Long Covid has associations with severe neurocognitive impairments!


Long Covid, for many people, has associations with severe neurocognitive and neurological impairments. This phenomenon is sometimes known as neuro-Covid. According to CDC, long Covid is “new, returning or ongoing health problems” occurring four weeks or more after contracting SARS-CoV-2, the virus that causes Covid. As the pandemic progressed, around 1 in 3 people who were usually not admitted to the hospital for treatment and who tested positive for Covid and did not recover fully by three months.

Across ten body systems, an international study of long Covid documented 203 different symptoms. More than 88% of the 3,762 people reported memory problems and cognitive dysfunction among the people who completed the online survey. 65% reported experiencing symptoms for six months. Cognitive dysfunction along with breathlessness and fatigue was seen. In people with cognitive dysfunction following Covid silliness, brain fog is the most common symptom.

Long COVID, the post-Covid syndrome, is an ongoing physical, cognitive, or both symptom at least 6-12 weeks after having a positive test for Covid or signs of acute Covid. To describe the acute manifestations of Covid in the brain, some doctors and researchers used the term neuro-Covid. Long-neuro-Covid is the lasting neurological symptoms following acute infection of Covid. Those with neuro Covid usually complain of brain fog.

Brain fog means a loss of executive function. It is a symptom associated with anxiety and has signs of breathlessness, palpitations, and dizziness. These symptoms are seen in long Covid as well. For people with long Covid obtaining a formal cognitive assessment is difficult because of the overlapping of psychiatric diagnoses and post-viral fatigue. People who have post-Covid symptoms are eight times more likely to have contracted the virus than people who have not. Over 12 weeks, those people are three times more likely to have those symptoms consistently.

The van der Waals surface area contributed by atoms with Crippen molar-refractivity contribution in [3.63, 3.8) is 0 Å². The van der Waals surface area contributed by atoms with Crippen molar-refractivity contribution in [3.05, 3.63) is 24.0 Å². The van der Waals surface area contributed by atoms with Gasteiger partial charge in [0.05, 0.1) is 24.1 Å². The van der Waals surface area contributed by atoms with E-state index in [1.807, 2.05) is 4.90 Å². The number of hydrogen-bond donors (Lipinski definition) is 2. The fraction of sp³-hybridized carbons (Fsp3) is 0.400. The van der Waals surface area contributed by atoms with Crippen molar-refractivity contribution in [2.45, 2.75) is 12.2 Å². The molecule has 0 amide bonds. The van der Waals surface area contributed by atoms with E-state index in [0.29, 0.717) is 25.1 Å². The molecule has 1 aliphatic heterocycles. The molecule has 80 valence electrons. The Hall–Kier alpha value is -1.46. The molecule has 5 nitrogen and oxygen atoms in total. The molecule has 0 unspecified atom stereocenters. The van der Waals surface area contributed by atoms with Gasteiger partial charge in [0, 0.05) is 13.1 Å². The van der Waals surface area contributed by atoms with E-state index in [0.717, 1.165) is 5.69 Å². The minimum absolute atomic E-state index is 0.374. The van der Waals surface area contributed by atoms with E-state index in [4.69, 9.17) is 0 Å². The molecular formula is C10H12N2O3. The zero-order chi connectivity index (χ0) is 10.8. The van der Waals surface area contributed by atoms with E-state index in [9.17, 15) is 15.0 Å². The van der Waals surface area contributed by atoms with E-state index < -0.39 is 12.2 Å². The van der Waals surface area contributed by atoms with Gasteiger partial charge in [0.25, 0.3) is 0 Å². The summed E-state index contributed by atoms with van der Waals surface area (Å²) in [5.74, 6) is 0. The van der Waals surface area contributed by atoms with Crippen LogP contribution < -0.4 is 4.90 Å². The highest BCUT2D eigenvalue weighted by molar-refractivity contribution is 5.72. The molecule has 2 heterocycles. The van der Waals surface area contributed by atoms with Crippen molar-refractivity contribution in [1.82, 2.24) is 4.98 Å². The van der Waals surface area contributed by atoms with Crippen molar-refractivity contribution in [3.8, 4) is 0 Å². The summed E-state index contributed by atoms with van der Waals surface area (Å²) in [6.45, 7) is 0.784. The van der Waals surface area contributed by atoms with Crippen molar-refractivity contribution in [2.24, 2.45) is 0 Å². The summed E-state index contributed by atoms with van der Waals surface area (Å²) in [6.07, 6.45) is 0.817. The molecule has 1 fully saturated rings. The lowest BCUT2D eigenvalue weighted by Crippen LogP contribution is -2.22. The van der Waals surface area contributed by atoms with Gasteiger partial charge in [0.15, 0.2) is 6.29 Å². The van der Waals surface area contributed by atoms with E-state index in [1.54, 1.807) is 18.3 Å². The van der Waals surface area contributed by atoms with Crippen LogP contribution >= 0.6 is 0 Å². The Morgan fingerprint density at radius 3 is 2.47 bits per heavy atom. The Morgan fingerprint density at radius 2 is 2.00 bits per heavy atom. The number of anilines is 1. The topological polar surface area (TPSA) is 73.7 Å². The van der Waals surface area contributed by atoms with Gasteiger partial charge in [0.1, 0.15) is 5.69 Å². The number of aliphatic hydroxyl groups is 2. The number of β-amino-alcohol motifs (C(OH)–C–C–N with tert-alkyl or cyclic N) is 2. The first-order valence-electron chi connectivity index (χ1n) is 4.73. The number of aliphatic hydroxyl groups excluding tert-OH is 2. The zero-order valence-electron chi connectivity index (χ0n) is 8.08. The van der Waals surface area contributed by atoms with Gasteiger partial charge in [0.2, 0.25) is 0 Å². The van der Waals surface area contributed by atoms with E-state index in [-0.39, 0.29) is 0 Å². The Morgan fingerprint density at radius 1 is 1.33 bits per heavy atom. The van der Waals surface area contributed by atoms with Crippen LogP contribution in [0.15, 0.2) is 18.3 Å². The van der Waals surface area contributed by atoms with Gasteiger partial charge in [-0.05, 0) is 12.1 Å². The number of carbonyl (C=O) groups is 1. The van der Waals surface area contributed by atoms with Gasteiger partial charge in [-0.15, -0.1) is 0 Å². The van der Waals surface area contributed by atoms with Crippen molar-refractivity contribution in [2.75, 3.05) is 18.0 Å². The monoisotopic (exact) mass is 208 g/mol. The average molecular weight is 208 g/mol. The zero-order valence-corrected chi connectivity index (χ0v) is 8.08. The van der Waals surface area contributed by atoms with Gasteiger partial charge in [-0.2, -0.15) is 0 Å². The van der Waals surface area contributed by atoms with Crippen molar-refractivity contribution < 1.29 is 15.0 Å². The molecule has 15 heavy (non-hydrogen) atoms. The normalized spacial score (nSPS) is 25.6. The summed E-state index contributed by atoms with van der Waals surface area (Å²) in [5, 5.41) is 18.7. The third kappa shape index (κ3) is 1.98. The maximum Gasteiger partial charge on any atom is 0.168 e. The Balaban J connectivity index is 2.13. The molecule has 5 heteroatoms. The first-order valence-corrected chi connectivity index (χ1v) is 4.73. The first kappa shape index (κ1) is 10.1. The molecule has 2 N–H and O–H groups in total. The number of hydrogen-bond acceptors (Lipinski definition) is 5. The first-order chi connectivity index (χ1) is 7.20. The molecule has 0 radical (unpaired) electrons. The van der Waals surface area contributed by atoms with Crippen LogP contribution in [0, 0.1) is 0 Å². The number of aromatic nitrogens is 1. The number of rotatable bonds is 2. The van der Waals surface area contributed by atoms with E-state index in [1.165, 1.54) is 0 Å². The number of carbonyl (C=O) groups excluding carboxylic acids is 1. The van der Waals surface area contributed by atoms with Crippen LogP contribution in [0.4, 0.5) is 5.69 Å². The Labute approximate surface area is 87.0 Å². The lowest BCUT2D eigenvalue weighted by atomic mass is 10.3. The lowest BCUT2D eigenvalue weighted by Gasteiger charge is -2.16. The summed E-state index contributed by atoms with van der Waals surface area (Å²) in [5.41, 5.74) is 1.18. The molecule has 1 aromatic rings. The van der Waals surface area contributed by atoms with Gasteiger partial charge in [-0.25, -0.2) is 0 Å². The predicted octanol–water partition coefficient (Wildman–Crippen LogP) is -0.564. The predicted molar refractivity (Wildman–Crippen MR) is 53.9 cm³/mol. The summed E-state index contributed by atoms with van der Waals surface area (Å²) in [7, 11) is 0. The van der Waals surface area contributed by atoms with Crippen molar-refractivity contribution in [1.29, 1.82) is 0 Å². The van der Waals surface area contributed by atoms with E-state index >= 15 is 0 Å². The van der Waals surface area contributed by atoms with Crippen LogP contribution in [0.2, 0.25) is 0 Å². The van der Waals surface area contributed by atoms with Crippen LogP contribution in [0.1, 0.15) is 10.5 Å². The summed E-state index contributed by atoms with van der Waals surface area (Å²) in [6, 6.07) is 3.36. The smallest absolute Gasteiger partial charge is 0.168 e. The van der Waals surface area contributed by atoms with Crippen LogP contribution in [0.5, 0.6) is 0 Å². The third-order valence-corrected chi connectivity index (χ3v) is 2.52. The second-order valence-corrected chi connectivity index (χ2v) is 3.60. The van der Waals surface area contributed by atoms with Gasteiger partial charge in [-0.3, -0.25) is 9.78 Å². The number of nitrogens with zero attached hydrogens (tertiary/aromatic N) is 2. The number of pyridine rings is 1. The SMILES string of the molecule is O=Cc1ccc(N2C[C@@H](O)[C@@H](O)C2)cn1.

There was a new online study Great British Wellbeing Survey. The main focus of the study is to find out how Covid impacted brain function. The researchers, in response to Covid, added additional questions about health and Covid infection. In total, 81,337 people completed the online tests and questionnaire with an average age of 46.75 years. It was found by the researchers that when controlling for tiredness, depression, anxiety, racial-ethnic group, pre-existing medical disorders, age, gender, education level, income, even people who were no longer reporting symptoms had significant cognitive deficits versus controls.

In those with worse respiratory symptoms, the cognitive deficit was especially noticeable. But during the acute phase of the illness, it still occurred in those with no respiratory symptoms. The research could not establish that the cognitive deficit resulted from contracting Covid because this research was a cross-sectional study. The researchers have found that people who have Covid showed in the lateral orbitofrontal cortex a more significant loss of grey matter in various regions in the brain, an increase in signs of tissue damage, more signs of generalized brain atrophy. People who had Covid also showed a more significant cognitive decline on several cognitive function tests.

For the long-term neurological effects of Covid, many researchers tend to explain the pathological pathways. In generic explanations, fatigue post-illness are included. But the changes in brain scans of people who have Covid is not explained. Another explanation focuses on post ITU syndrome. But research has shown that these symptoms occur in individuals who have not spent time in the hospital. For cognitive dysfunction, another explanation is that microthrombi damage the brain when oxygen levels are low during the acute phase of the illness.